Image of homelessness from the now-defunct Italian blog Moving & Learning.
For a million years, the desire for social interaction with other humans has been coded into our DNA, because social human groups survive better than lone wolves. Not surprising then, that almost from the moment of birth we begin to crave the attention, and later the appreciation, of other humans.
When I was a young child, my peer group was happy and stable, and so was my family environment. Laughs and mutual compliments and the near-automatic pleasure of others’ company was something I just came to expect. At this age, love and affection were abundant, and I thought nothing of them.
As I got older I realized that a couple of people just outside my peer group were troubled. We tended to avoid them, but they were aggressive and relentless. Soon, it seemed, their behaviour had begun to affect ours. We became less generous with our affection, and then less honest. These unhealthy behaviours were reinforced by others propagated in the school system: reticence replaced enthusiasm, bullying replaced playful debate, silent obedience to (and fear of) authority replaced openness and honest dissent. A social ‘pecking order’ emerged, based on who had power, who used force, who was more physically attractive, or more socially clever, or more facile.
It was a rather brutal indoctrination into the insidious power of pathological people and institutions to corrupt everyone they touched, until we were all poisoned.
As we emerge as adults from this toxic cauldron, it only gets worse. The media seem to be designed to inure us to the pain of our endemic social brutality by presenting us with incessant numbing graphic violence. The workplace is a continuation of the pathology of the schoolyard, except the power dynamics are more explicit, and, thanks to its elitist hierarchy, attention and appreciation are even scarcer, since criticism (and enforced self-criticism, the type on most “performance self-assessment forms”) and anxiety-creation are far more effective at achieving the desired obedient behaviours. Advertisements, clubs, and other influencers of social behaviour are designed to exclude, to make you feel inadequate, and even to belittle and ridicule. Cowed, self-loathing individuals who do what they’re told out of ignorance and fear and peer pressure are ideal passive, ‘productive’ citizens in a world that is horrifically overcrowded, with far too few resources to go around. Just as the Chinese built the great wall, not to keep the Mongols out, but to keep the stooped, malnourished peasants in, our modern societies are prisons of psychopathic intimidation and cultured self-imprisonment.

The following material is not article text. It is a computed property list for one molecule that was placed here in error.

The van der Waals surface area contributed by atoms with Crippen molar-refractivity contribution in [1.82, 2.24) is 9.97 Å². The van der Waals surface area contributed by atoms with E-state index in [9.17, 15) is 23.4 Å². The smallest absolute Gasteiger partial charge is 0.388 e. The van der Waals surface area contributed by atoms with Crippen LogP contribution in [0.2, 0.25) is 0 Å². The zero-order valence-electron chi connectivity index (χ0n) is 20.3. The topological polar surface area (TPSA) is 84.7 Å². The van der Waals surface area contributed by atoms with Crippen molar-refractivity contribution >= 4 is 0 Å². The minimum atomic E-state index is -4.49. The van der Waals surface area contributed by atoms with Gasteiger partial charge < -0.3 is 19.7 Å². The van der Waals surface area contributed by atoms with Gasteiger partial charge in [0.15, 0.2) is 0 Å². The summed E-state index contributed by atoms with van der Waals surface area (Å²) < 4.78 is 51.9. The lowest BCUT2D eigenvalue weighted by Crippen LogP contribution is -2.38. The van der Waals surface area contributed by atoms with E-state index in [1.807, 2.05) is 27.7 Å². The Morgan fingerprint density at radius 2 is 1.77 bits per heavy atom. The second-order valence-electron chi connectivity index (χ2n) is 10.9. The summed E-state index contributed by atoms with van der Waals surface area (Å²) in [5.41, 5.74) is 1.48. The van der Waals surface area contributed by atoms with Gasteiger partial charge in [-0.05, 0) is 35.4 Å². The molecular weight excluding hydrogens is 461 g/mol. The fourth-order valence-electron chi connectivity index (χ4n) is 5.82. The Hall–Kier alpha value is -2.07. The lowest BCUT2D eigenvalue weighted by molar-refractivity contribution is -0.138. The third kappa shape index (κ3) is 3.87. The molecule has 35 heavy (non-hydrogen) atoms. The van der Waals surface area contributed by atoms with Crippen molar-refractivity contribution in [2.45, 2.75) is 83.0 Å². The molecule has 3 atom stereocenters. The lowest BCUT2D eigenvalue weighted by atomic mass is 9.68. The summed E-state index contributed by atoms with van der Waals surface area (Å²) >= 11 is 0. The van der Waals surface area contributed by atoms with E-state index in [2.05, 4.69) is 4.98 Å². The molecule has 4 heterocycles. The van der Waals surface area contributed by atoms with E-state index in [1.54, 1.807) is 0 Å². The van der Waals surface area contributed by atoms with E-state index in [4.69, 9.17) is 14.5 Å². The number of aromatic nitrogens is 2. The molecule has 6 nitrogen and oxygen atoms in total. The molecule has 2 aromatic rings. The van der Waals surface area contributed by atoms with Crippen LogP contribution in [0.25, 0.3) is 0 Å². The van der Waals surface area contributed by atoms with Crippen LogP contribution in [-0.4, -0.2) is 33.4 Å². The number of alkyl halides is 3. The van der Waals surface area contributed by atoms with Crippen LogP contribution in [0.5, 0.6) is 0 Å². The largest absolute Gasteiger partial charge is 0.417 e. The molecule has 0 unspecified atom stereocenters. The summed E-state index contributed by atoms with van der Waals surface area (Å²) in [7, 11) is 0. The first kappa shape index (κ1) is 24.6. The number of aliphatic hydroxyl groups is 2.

No surprise, then, that for most of us, social activity is not sought for pleasure as much as to sate a desperate and unfulfilled longing for attention and appreciation. The world, our teachers, our bosses, our bullying and strutting and fiercely competitive peers, may all hate us and ignore us and shun us, but we love each other, right, and we’re going to cocoon ourselves and console each other for all the hurt the world has ever inflicted on us.
This addiction to attention and appreciation is the sign of a culture in the throes of crisis and collapse, a consequence of the violence and antisocial behaviour that is evident in all overcrowded and mostly-starving cultures of all species. And now, like true addicts, we crave attention and appreciation continuously, and we envy and begrudge others who have more of it than we do. The damage this has done to our individual and collective self-esteem is massive.
Although it’s a generalization, it’s been my experience that most men crave attention more than appreciation, and most women crave appreciation more than attention. So many men speak louder and dominate conversations, to the point they are so busy trying to get others to pay attention to them that they fail to listen to or hear anything anyone else is saying. And many women live for stingily doled out compliments, as if it were their life’s sustenance.
This makes us as a society completely dysfunctional. We become selfish and introspective, filled with fear of losing, or never finding, love. We buy things that we hope will attract attention and appreciation, regardless of their lack of any intrinsic value. We don’t say thank you or give spontaneous compliments privately or unless it’s absolutely called for, because giving attention or appreciation without appropriate fanfare (an awards ceremony, or some other major “appreciation event”) could be considered gratuitous and insincere.